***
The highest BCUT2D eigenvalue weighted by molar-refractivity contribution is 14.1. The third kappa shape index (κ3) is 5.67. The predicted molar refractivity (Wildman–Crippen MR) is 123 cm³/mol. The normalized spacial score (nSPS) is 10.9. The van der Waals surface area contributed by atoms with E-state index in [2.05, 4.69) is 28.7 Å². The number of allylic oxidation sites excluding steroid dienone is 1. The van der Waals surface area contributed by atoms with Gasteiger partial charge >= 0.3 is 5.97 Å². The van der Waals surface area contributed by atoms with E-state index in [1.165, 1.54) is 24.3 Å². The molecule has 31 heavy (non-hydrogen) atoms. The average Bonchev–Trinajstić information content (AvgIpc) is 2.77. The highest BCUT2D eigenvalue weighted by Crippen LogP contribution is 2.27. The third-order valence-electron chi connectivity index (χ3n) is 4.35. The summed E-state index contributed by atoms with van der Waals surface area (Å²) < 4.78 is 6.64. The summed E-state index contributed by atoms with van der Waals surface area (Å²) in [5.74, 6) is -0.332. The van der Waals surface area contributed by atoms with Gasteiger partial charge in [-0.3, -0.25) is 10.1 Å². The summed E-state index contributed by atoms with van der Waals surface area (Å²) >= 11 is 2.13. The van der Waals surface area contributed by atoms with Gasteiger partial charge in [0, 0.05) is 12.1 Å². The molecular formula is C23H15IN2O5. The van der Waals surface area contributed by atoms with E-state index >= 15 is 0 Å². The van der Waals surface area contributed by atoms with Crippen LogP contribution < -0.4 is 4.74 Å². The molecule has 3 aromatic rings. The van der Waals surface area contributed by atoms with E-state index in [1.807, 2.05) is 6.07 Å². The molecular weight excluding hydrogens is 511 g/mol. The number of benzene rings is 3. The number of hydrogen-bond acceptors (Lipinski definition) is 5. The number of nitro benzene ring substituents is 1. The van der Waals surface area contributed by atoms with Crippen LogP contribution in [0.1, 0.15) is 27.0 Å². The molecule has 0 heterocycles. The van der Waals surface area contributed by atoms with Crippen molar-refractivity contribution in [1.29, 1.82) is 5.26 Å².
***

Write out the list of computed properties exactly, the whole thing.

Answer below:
The highest BCUT2D eigenvalue weighted by molar-refractivity contribution is 14.1. The third kappa shape index (κ3) is 5.67. The predicted molar refractivity (Wildman–Crippen MR) is 123 cm³/mol. The normalized spacial score (nSPS) is 10.9. The van der Waals surface area contributed by atoms with E-state index in [2.05, 4.69) is 28.7 Å². The number of allylic oxidation sites excluding steroid dienone is 1. The van der Waals surface area contributed by atoms with Gasteiger partial charge >= 0.3 is 5.97 Å². The van der Waals surface area contributed by atoms with E-state index in [1.165, 1.54) is 24.3 Å². The molecule has 31 heavy (non-hydrogen) atoms. The average Bonchev–Trinajstić information content (AvgIpc) is 2.77. The highest BCUT2D eigenvalue weighted by Crippen LogP contribution is 2.27. The third-order valence-electron chi connectivity index (χ3n) is 4.35. The summed E-state index contributed by atoms with van der Waals surface area (Å²) < 4.78 is 6.64. The summed E-state index contributed by atoms with van der Waals surface area (Å²) in [5.74, 6) is -0.332. The van der Waals surface area contributed by atoms with Gasteiger partial charge in [-0.3, -0.25) is 10.1 Å². The summed E-state index contributed by atoms with van der Waals surface area (Å²) >= 11 is 2.13. The van der Waals surface area contributed by atoms with Gasteiger partial charge in [0, 0.05) is 12.1 Å². The molecular formula is C23H15IN2O5. The van der Waals surface area contributed by atoms with E-state index >= 15 is 0 Å². The van der Waals surface area contributed by atoms with Crippen LogP contribution < -0.4 is 4.74 Å². The molecule has 3 aromatic rings. The van der Waals surface area contributed by atoms with E-state index in [1.807, 2.05) is 6.07 Å². The molecular weight excluding hydrogens is 511 g/mol. The number of benzene rings is 3. The number of hydrogen-bond acceptors (Lipinski definition) is 5. The number of nitro benzene ring substituents is 1. The van der Waals surface area contributed by atoms with Crippen LogP contribution in [0.1, 0.15) is 27.0 Å². The molecule has 0 heterocycles. The van der Waals surface area contributed by atoms with Crippen molar-refractivity contribution in [1.29, 1.82) is 5.26 Å².